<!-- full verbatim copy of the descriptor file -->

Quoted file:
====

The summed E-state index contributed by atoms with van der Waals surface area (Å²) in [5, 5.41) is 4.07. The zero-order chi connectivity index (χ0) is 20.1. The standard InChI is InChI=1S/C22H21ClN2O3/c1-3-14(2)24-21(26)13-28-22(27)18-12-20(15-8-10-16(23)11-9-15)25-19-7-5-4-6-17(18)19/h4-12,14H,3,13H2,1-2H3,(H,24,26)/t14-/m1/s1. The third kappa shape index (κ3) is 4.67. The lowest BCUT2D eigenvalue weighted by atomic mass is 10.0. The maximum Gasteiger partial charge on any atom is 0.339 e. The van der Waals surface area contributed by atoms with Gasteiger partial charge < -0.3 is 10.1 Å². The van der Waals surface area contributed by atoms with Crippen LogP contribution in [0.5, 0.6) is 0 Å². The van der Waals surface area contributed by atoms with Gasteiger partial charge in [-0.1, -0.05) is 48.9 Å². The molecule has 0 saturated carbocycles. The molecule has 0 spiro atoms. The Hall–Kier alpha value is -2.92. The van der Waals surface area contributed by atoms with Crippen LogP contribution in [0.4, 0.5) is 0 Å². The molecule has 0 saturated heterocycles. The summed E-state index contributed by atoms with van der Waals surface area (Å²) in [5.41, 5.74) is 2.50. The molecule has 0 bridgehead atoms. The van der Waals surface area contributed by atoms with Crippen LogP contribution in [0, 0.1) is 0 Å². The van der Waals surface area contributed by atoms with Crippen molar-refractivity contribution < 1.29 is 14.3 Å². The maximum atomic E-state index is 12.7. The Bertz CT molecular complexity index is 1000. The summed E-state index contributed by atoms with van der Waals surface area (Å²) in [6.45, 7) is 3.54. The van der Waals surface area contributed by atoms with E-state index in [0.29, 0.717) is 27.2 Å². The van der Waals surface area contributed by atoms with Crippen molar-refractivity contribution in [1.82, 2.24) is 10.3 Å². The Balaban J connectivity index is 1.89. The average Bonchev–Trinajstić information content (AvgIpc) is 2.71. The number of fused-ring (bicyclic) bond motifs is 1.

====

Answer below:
The summed E-state index contributed by atoms with van der Waals surface area (Å²) in [5, 5.41) is 4.07. The zero-order chi connectivity index (χ0) is 20.1. The standard InChI is InChI=1S/C22H21ClN2O3/c1-3-14(2)24-21(26)13-28-22(27)18-12-20(15-8-10-16(23)11-9-15)25-19-7-5-4-6-17(18)19/h4-12,14H,3,13H2,1-2H3,(H,24,26)/t14-/m1/s1. The third kappa shape index (κ3) is 4.67. The lowest BCUT2D eigenvalue weighted by atomic mass is 10.0. The maximum Gasteiger partial charge on any atom is 0.339 e. The van der Waals surface area contributed by atoms with Gasteiger partial charge < -0.3 is 10.1 Å². The van der Waals surface area contributed by atoms with Crippen LogP contribution in [0.5, 0.6) is 0 Å². The van der Waals surface area contributed by atoms with Gasteiger partial charge in [-0.1, -0.05) is 48.9 Å². The molecule has 0 saturated carbocycles. The molecule has 0 spiro atoms. The Hall–Kier alpha value is -2.92. The van der Waals surface area contributed by atoms with Crippen LogP contribution in [0.4, 0.5) is 0 Å². The molecule has 0 saturated heterocycles. The summed E-state index contributed by atoms with van der Waals surface area (Å²) in [5.41, 5.74) is 2.50. The molecule has 0 bridgehead atoms. The van der Waals surface area contributed by atoms with Crippen LogP contribution in [0, 0.1) is 0 Å². The van der Waals surface area contributed by atoms with Crippen molar-refractivity contribution < 1.29 is 14.3 Å². The maximum atomic E-state index is 12.7. The Bertz CT molecular complexity index is 1000. The summed E-state index contributed by atoms with van der Waals surface area (Å²) in [6.45, 7) is 3.54. The van der Waals surface area contributed by atoms with E-state index in [0.29, 0.717) is 27.2 Å². The van der Waals surface area contributed by atoms with Crippen molar-refractivity contribution in [1.82, 2.24) is 10.3 Å². The Balaban J connectivity index is 1.89. The average Bonchev–Trinajstić information content (AvgIpc) is 2.71. The number of fused-ring (bicyclic) bond motifs is 1.